On February 7, 1965

Some two months before the Astrodome’s grand opening in 1965 (then known as the Harris County Domed Stadium), Satchel Paige was in town to coach a basketball team in a game versus the Harlem Globetrotters. Aware of his visit, Houston management contacted Paige on the morning of February 7 and asked the spry 58-year-old if he would come down and throw a few pitches off the mound. Eager to see the newfangled ballpark, Satch agreed and arrived sometime before noon.

Paige once boasted: “I use my single windup, my double windup, my triple windup, my hesitation windup, my no windup. I also use my step-n-pitch-it, my submariner, my sidearmer, and my bat dodger.” However, it wasn’t his swagger, humorous aphorisms, or creativity—which rivaled that of jazz saxophonist Charlie Parker, if one considers pitching an improvisational art—that earned Satch the invite. With the stadium set to open that April, there was one question on the minds of his hosts: Will a baseball curve indoors? Having spent parts of four decades in pro baseball (1926-53), Paige had seen and done it all—but never anything like this.

Though publicity photos were taken (thus the Astros jersey), only a few people were on hand to see baseball’s ageless wonder take the mound. (Can you imagine what if must’ve been like to watch as perhaps the greatest pitcher of all-time strode onto the field?) After a few soft tosses, Paige—still loosening up—threw a decent looking curveball that did indeed break. Not satisfied, the soon-to-be senior citizen snapped off a sharp breaking pitch that a moundsman half his age would envy. After unleashing several more impressive benders, Satch called it a day. He had proven two things: a baseball can curve indoors and that his famous maxim—”Age is a question of mind over matter; if you don’t mind, it doesn’t matter”—wasn’t just talk.

So what did Paige think of indoor baseball? He loved the idea, calling the windless conditions “a perfect pitcher’s dream.” In April 1965, he discussed the experience with Frank Godsoe of the Amarillo Daily News: “I’ve pitched baseball in all kinds of weather,” Paige explained. “I’ve pitched in the tropics where the air’s kind of thick and heavy and there ain’t much breeze to worry about. I also pitched in high up places, such as Mexico City and Denver, where the ball’s supposed to carry better. . . . I’ve pitched in more places than any other man, living or dead. . . . But there’s no place to pitch like the Astrodome stadium in Houston. . . . Man, that place is something else!”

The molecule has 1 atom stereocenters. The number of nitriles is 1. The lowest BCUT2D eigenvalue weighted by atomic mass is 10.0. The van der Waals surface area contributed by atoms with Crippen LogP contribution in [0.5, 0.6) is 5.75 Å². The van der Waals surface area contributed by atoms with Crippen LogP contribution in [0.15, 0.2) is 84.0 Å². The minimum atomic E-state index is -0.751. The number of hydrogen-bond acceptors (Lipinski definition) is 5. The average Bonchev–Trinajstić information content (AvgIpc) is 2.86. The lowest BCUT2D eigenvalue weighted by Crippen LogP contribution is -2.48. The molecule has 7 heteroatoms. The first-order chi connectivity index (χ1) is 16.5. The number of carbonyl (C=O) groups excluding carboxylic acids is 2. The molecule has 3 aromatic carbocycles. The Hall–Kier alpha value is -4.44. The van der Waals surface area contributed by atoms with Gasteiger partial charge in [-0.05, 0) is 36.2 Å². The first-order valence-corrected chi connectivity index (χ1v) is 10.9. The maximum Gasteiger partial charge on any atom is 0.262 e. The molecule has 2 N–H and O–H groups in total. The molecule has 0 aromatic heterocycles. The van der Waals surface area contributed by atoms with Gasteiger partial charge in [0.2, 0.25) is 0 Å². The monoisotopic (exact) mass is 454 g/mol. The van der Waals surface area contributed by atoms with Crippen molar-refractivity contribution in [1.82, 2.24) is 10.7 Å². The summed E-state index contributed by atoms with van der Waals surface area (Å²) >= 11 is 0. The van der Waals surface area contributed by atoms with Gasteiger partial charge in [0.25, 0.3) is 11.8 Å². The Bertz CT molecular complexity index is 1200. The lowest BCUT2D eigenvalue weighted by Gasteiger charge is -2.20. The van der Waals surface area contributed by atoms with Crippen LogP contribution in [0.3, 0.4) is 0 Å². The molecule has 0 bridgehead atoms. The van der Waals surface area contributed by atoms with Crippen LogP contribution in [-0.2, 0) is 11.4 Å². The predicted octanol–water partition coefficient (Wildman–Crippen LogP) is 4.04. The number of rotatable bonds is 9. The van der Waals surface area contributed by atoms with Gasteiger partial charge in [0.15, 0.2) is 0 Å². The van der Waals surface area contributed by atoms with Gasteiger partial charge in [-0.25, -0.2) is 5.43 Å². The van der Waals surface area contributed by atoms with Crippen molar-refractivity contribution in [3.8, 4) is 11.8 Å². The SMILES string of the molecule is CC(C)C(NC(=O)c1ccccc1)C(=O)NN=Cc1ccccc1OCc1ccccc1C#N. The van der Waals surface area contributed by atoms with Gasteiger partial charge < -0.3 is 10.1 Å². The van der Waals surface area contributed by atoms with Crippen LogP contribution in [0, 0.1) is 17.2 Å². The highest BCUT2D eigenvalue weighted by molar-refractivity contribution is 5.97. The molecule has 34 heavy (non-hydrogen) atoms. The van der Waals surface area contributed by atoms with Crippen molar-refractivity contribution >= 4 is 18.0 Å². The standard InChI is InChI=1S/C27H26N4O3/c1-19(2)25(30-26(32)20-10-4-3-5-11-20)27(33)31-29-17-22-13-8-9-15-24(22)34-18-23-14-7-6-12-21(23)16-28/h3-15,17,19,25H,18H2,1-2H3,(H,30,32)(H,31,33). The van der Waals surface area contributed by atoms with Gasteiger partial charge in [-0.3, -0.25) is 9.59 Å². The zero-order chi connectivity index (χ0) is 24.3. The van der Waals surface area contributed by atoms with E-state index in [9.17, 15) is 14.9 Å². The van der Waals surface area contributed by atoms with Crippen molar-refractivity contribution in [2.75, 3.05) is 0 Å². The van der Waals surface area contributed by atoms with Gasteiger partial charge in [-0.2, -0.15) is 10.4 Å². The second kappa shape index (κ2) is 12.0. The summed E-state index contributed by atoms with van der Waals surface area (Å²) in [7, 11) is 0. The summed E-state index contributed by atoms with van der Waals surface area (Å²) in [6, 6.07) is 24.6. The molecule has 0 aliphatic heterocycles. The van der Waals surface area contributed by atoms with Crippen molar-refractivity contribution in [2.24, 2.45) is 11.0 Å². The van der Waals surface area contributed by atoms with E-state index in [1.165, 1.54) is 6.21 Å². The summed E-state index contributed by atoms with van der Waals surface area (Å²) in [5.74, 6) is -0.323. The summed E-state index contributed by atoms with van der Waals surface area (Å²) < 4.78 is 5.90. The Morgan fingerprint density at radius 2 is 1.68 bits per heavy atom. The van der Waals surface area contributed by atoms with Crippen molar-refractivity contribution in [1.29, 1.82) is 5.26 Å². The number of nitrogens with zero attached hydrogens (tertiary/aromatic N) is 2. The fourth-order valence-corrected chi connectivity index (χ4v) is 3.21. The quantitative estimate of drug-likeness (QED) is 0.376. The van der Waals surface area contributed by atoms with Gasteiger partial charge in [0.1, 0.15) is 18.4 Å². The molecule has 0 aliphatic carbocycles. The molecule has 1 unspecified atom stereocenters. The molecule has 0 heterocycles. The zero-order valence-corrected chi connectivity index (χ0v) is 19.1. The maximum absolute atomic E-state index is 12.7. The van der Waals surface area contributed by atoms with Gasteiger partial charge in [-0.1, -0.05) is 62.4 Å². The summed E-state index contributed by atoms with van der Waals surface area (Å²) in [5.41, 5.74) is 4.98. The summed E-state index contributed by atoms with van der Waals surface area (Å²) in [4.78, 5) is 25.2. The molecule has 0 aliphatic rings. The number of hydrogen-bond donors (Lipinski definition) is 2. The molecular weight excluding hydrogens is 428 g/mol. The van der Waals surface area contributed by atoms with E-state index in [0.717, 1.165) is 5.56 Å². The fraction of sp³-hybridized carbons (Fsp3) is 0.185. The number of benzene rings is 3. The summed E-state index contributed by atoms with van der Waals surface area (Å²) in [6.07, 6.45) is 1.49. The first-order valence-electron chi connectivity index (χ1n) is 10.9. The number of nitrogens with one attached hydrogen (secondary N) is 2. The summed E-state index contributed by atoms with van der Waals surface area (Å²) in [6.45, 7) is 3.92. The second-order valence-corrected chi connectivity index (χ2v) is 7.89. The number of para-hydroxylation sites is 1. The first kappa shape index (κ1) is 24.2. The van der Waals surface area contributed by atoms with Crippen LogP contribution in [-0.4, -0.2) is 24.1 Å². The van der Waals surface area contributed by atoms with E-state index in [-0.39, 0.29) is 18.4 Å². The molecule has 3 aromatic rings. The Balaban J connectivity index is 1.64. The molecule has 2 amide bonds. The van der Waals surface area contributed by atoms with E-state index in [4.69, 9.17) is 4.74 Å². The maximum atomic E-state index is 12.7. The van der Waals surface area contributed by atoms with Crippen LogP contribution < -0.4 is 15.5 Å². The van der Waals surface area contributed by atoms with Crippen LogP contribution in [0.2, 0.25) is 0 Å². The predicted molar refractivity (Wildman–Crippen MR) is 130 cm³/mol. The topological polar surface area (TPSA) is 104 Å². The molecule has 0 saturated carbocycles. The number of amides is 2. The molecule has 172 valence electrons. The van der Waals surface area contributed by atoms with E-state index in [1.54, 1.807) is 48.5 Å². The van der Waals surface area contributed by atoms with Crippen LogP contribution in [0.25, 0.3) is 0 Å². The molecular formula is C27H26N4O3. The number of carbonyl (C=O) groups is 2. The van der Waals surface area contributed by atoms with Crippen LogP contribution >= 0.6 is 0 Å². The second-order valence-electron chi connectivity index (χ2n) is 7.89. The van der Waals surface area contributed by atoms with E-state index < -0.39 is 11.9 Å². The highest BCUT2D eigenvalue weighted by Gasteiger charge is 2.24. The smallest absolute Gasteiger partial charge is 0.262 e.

This wasn’t the last time Paige took the mound in 1965. On September 25, two months after celebrating his 59th birthday, he was coaxed out of retirement by Kansas City Athletics owner Charlie Finley, who offered the legendary hurler a one-day contract worth $3,500. Asked if he could go three innings, Satch quipped: “That depends. How many times a day?”

Despite his braggadocio, most dismissed the event as a cheesy gimmick and expected to see a broken-down old man trying to relive his youth. Paige, however, had other ideas. Amazingly, Satch hurled three scoreless frames versus the Boston Red Sox—he allowed one hit, a double by Carl Yastrzemski, and even struck out a batter. “I never expected to see what I saw that day,” declared Diego Segui, who relived Paige in the fourth inning. “You don’t think a guy that age, he’s got all this gray hair, and he’s getting everybody out? You don’t expect that.” — Bobby King II

◾Sources: https://bill37mccurdy.com + https://newspaperarchive.com + https://www.pinterest.com + https://sabr.org/gamesproj/game/september-25-1965-satchel-paige-pitches-three-scoreless-innings-age-59#sdendnote13sym